Scranton teachers fight for funding

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SCRANTON, LACKAWANNA COUNTY (WBRE/WYOU) – Hundreds of teachers, parents, and students combined gathered Monday night to demand funding from the state.

Chants of “we need funding” and “do the right thing” were heard in front of Scranton High School Monday night.

Pat Festa, the Vice President of the Scranton Federation of teachers, says “It’s not just one concern. There are four main concerns and I think we really try to pinpoint that tonight”

Scranton teachers say they are standing up for public education.

“We need fair funding, which then would lead to healthy schools, reformed schools,” says Dawn Hafner, a sixth-grade teacher at South Intermediate.

The Scranton Federation of Teachers Local 1147 is making multiple demands. They are asking the state for healthy schools for teachers and students to work and learn in.

“We expect them to fund our district fairly and they’re not being fair to Scranton and they certainly aren’t being fair to our students,” Rosemary Boland, Scranton Federation of Teachers, President.

Recent tests found lead and asbestos in some of its buildings forcing at least one to close.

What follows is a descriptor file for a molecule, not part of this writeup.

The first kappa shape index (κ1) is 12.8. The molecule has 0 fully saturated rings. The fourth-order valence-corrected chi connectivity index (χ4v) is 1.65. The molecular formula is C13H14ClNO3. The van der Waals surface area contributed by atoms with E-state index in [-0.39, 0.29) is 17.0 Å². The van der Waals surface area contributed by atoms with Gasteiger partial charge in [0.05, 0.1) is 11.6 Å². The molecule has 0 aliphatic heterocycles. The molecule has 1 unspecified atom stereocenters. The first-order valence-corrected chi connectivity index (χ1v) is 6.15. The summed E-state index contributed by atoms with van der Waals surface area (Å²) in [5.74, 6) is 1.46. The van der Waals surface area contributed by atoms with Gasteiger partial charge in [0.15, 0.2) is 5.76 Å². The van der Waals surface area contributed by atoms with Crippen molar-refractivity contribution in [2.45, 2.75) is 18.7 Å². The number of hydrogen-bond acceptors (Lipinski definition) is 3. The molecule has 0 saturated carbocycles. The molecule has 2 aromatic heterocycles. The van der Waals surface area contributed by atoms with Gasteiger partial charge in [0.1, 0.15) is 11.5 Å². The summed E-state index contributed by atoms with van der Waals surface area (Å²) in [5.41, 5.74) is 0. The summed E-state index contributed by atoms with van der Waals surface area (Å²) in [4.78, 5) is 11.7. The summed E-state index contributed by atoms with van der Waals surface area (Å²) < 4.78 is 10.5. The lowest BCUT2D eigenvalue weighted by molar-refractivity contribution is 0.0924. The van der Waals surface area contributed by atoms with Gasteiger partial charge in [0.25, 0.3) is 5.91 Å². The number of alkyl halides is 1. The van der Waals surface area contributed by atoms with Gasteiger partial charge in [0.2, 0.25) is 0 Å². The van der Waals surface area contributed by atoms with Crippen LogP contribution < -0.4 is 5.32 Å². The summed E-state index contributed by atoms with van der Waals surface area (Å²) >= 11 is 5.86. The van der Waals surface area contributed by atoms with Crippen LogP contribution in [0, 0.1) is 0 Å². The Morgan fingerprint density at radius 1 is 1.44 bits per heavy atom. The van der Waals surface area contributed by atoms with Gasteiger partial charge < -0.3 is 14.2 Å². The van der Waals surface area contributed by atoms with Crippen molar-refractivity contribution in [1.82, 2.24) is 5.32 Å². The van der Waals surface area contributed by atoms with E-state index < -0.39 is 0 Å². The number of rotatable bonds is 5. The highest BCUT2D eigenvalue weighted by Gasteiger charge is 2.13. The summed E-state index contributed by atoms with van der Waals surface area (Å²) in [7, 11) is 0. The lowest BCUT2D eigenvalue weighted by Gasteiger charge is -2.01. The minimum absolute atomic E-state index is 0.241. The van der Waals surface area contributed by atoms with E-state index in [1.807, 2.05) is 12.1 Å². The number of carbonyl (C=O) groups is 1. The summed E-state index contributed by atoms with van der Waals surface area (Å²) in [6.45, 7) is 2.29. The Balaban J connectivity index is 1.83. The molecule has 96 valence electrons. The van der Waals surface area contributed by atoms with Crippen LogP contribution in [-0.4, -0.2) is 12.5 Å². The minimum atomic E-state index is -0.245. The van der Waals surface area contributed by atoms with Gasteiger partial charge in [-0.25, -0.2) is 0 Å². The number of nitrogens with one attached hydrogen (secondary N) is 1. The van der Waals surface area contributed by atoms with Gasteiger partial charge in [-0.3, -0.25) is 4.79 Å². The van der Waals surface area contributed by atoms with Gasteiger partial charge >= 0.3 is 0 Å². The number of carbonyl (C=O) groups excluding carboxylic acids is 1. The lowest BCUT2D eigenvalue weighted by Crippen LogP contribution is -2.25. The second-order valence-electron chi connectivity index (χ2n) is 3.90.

They are also asking for the retention of a high-quality preschool program and fair contracts for their union.

“It’s been 3 years since we’ve had one,” says Festa.

Over 300 people showed up for the rally on President’s Day.

“Important issues will bring people out even on a holiday,” Festa adds.

“It shows we have such strong community support and that’s tremendous, says Boland. “It shows the teachers in Scranton and the parent professionals in Scranton are willing to stand outside tonight and rally for fair funding.”

“We are united with you in the continued fight for the funding we so desperately need and are committed to allocating these resources responsibly to achieve long-term sustainability of the Scranton School District,” Katie Gilmartin, School Board President says in a statement.

“Why is another district getting all this money and we get 500,000 we have over 10,000 kids in our district that doesn’t go far,” says Hafner.

Governor Tom Wolf proposed in early February, a billion-dollar initiative in the 2020-2021 budget to improve the health of schools in the commonwealth.

As safety concerns remain in about a dozen schools in the city.

“We cannot and will not ignore any lack of action in the past decades but we must move forward to solve the problems that have been laid at our feet,” Gilmartin adds.

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